Mom would have been 68 today. To celebrate, I took her blueberry picking.
We had a little birthday party at the berry patch, me and mom.
I wonder what the other pickers thought of my talking to the ghost of my mother. There were families there, mothers with small children, a few teenagers, a few people alone, just like me. I bet some of them were talking to ghosts as well.
But I bet they weren’t having a birthday party.
I caught her up on what’s happening in our lives. I told her how tall Hyla is (not yet the seven feet that Mom predicted, but closing in). I told her we finally painted the downstairs bathroom. That the yellow rose bush I planted for her died. How greedy the goats are for ‘Nilla wafers. I told her about the summer of drama camps, the trip to Maine, the plans for visiting family in Michigan and Toronto.
She was happy about the Toronto trip and, when I told her we might go to the CNE, she said she wished she could come. I said she’d be there, too.
When I told her how much fudge and how many lobsters we ate in Maine, she smiled that crinkly-blue-eyed smile of hers. The blue she inherited from her father, Harry. The blue she passed on to her daughters.
She loves lobsters. And, it turns out, chocolate fudge.
Not always, though. She used to shun chocolate. When we’d go for ice cream as a family, the only flavor she thought worth getting was vanilla. We, with chocolate smudges circling our mouths, were utterly confused by her choice. How could she not like chocolate?
Later, she came to appreciate chocolate more. When I grew up, I learned to understand why she loved vanilla best.
I told her about the bar mitzvah we went to last weekend, how the prayers and the songs and the rituals conjured up my ghosts: mom, grandma, grandpa. We laughed about those old bar/bat mitzvahs and weddings, with the horrible gowns and hair-dos, the huge rented halls, the mediocre bands, the rubber-chicken dinners, the dancing late into the night.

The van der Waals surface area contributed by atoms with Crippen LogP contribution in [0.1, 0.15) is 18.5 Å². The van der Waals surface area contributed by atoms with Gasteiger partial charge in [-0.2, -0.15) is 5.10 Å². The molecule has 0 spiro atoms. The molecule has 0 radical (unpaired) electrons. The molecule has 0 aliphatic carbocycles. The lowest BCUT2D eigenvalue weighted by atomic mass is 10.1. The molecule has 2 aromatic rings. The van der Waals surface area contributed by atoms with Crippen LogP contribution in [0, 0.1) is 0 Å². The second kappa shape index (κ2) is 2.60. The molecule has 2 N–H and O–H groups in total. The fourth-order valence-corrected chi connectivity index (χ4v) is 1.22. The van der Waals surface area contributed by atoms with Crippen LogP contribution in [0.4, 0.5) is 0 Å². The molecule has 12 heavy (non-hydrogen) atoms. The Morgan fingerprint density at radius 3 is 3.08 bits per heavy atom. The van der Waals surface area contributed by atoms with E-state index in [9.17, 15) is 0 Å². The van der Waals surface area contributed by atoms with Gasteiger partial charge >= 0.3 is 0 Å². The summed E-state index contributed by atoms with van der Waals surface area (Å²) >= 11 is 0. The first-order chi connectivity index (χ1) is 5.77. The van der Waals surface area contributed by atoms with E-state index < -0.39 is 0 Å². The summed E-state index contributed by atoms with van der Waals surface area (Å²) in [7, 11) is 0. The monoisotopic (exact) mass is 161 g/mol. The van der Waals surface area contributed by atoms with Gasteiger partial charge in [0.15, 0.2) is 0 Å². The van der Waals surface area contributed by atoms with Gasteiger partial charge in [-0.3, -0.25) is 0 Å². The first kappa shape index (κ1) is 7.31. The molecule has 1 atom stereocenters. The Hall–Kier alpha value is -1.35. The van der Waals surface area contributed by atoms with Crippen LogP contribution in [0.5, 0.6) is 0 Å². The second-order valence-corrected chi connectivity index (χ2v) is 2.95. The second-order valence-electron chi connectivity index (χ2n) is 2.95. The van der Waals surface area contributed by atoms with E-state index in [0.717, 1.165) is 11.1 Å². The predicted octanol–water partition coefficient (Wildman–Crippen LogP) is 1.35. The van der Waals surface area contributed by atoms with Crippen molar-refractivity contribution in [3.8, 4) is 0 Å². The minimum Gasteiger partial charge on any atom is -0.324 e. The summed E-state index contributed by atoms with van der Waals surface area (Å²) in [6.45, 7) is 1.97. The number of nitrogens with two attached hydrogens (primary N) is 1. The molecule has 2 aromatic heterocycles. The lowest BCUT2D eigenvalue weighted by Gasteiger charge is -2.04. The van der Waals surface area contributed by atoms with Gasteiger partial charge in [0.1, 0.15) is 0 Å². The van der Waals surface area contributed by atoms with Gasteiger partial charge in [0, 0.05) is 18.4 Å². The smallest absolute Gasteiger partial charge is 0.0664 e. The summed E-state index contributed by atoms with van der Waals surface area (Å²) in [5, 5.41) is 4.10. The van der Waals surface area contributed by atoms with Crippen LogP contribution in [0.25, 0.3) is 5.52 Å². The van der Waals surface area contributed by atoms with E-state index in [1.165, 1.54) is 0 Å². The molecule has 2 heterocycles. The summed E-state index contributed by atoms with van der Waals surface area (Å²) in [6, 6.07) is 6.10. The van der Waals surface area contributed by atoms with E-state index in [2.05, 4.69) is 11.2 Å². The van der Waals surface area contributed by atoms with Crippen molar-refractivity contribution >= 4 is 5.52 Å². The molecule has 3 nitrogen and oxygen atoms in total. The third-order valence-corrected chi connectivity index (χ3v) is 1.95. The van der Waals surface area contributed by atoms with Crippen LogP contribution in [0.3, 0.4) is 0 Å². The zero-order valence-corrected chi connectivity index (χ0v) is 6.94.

I kidded her about her own funny dance, hands in loose fists at chest-level, thumbs out, arms jerking to each side, one after the other, doing some sort of hitch-hiker-inspired move. She obliged me by doing the dance right there in the blueberry patch.
I laughed, blushed. Mom, stop! It’s so embarrassing!
I got a bit wistful. I told her there were so many things I wanted Hyla to know about her.
Well, then, tell her.
So I will.
I’ll tell her about your smile.
Your forgetfulness (I didn’t understand then; I do now).
Your made-up words.
Your white lies to make others feel happy and included (I didn’t understand then; I do now).
The kindnesses you do for everyone around you.
The way you’re really interested in the answer when you ask someone a question.
Your less-than-successful cooking attempts (including “surprise-hamburgers”, “baked spaghetti”, and the time you washed that really bad mango-peach sauce off the chicken).
That you can’t whistle, or snap your fingers.
I’ll tell her about the things you love.
Your Florida home.
Your collection of kaleidoscopes.
All animals, but, in particular, horses, dogs, giraffes, and, later in life, the tropical birds and lizards that visited your back porch.
Everything about Mexico.
Central American art.
Traveling the world with Dad.
Reading (especially novels by Canadian authors).
Drinking coffee (gallons of it, especially when you worked from home).
Reunions with family in Toronto. Huge orders of Chinese food eaten buffet-style in the house at 29 Regina. Kids hiding under the dining room table. Grownups wandering the rooms with paper plates in hand, telling the same old stories, some that made us laugh, some that made us cringe.
I’ll tell her how about the music you love.
The Everly Brothers.
New country music (Mom, I don’t understand that one, but I totally forgive you).
I’ll tell her about how much you love your granddaughter, your son-in-law, your brothers, your cousins, your grand-dogs, your grand-cats (and, had you known them in person, your grand-goats).
I’ll tell her (again) how you never wanted a birthday cake on your birthday. Only blueberry pie. Without the ice cream.
Holly holy love
Take the lonely child
And the seed
Let it be filled with tomorrow
Sing a song
Sing a song of songs
Sing it out
Sing it strong
Call the sun in the dead of the night
And the sun’s gonna rise in the sky
Touch a man who can’t walk upright
And that lame man, he’s gonna fly
And I fly, yeah
And I fly